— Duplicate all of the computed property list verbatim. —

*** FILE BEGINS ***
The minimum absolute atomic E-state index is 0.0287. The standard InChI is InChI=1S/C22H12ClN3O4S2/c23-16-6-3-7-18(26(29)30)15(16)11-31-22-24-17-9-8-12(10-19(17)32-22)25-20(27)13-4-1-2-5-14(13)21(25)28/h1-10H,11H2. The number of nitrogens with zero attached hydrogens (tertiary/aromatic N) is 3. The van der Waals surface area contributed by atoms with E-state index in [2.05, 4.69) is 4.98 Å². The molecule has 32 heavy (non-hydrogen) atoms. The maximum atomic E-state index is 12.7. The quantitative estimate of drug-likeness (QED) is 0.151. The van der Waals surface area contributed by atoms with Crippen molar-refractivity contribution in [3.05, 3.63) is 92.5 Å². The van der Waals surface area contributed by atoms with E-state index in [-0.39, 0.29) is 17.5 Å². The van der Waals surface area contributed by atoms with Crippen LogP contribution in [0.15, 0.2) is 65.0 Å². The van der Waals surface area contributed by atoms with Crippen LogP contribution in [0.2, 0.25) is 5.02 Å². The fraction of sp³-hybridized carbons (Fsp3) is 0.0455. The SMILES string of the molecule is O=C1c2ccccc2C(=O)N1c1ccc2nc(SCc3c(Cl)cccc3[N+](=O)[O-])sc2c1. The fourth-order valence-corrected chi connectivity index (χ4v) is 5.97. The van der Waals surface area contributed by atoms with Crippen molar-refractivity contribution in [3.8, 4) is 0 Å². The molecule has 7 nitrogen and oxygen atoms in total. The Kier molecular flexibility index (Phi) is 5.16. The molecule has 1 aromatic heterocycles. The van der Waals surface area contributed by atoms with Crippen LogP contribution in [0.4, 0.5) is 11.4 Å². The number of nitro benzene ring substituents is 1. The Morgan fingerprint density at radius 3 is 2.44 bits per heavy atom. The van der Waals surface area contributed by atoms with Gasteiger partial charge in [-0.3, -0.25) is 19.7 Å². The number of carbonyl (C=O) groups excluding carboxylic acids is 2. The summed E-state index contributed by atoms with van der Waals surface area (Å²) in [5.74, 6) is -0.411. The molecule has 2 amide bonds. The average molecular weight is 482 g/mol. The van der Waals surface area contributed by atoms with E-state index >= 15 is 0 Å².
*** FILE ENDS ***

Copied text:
The minimum absolute atomic E-state index is 0.0287. The standard InChI is InChI=1S/C22H12ClN3O4S2/c23-16-6-3-7-18(26(29)30)15(16)11-31-22-24-17-9-8-12(10-19(17)32-22)25-20(27)13-4-1-2-5-14(13)21(25)28/h1-10H,11H2. The number of nitrogens with zero attached hydrogens (tertiary/aromatic N) is 3. The van der Waals surface area contributed by atoms with E-state index in [2.05, 4.69) is 4.98 Å². The molecule has 32 heavy (non-hydrogen) atoms. The maximum atomic E-state index is 12.7. The quantitative estimate of drug-likeness (QED) is 0.151. The van der Waals surface area contributed by atoms with Crippen molar-refractivity contribution in [3.05, 3.63) is 92.5 Å². The van der Waals surface area contributed by atoms with E-state index in [-0.39, 0.29) is 17.5 Å². The van der Waals surface area contributed by atoms with Crippen LogP contribution in [0.15, 0.2) is 65.0 Å². The van der Waals surface area contributed by atoms with Crippen LogP contribution in [0.2, 0.25) is 5.02 Å². The fraction of sp³-hybridized carbons (Fsp3) is 0.0455. The SMILES string of the molecule is O=C1c2ccccc2C(=O)N1c1ccc2nc(SCc3c(Cl)cccc3[N+](=O)[O-])sc2c1. The fourth-order valence-corrected chi connectivity index (χ4v) is 5.97. The van der Waals surface area contributed by atoms with Crippen molar-refractivity contribution in [3.8, 4) is 0 Å². The molecule has 7 nitrogen and oxygen atoms in total. The Kier molecular flexibility index (Phi) is 5.16. The molecule has 1 aromatic heterocycles. The van der Waals surface area contributed by atoms with Crippen LogP contribution in [0.4, 0.5) is 11.4 Å². The number of nitro benzene ring substituents is 1. The Morgan fingerprint density at radius 3 is 2.44 bits per heavy atom. The van der Waals surface area contributed by atoms with Gasteiger partial charge in [-0.3, -0.25) is 19.7 Å². The number of carbonyl (C=O) groups excluding carboxylic acids is 2. The summed E-state index contributed by atoms with van der Waals surface area (Å²) in [5.74, 6) is -0.411. The molecule has 2 amide bonds. The average molecular weight is 482 g/mol. The van der Waals surface area contributed by atoms with E-state index >= 15 is 0 Å².